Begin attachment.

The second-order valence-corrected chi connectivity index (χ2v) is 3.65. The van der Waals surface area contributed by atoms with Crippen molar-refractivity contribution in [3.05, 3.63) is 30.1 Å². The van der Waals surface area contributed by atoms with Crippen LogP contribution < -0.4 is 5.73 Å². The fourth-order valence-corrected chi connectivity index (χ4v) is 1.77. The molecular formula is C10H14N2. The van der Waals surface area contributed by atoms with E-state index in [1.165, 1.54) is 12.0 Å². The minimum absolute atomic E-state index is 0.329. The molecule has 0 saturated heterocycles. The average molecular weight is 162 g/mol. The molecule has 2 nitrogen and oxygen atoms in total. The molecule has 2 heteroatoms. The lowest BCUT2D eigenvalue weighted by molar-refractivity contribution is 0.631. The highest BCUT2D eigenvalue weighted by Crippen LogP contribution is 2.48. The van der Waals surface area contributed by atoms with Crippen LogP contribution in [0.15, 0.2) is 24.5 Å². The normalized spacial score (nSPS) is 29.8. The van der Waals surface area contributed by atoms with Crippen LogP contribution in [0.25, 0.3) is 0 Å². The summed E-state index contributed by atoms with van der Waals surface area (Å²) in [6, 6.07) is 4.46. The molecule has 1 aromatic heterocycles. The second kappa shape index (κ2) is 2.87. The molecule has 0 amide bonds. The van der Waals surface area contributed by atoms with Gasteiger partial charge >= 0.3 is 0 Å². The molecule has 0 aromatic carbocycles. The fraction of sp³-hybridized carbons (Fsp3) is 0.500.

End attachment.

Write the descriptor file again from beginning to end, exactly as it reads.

The second-order valence-corrected chi connectivity index (χ2v) is 3.65. The van der Waals surface area contributed by atoms with Crippen molar-refractivity contribution in [3.05, 3.63) is 30.1 Å². The van der Waals surface area contributed by atoms with Crippen LogP contribution < -0.4 is 5.73 Å². The fourth-order valence-corrected chi connectivity index (χ4v) is 1.77. The molecular formula is C10H14N2. The van der Waals surface area contributed by atoms with E-state index in [1.165, 1.54) is 12.0 Å². The minimum absolute atomic E-state index is 0.329. The molecule has 0 saturated heterocycles. The average molecular weight is 162 g/mol. The molecule has 2 nitrogen and oxygen atoms in total. The molecule has 2 heteroatoms. The lowest BCUT2D eigenvalue weighted by molar-refractivity contribution is 0.631. The highest BCUT2D eigenvalue weighted by Crippen LogP contribution is 2.48. The van der Waals surface area contributed by atoms with Crippen LogP contribution in [0.15, 0.2) is 24.5 Å². The normalized spacial score (nSPS) is 29.8. The van der Waals surface area contributed by atoms with Crippen LogP contribution in [0.25, 0.3) is 0 Å². The summed E-state index contributed by atoms with van der Waals surface area (Å²) in [6, 6.07) is 4.46. The molecule has 1 aromatic heterocycles. The second kappa shape index (κ2) is 2.87. The molecule has 0 amide bonds. The van der Waals surface area contributed by atoms with Gasteiger partial charge >= 0.3 is 0 Å². The molecule has 0 aromatic carbocycles. The fraction of sp³-hybridized carbons (Fsp3) is 0.500.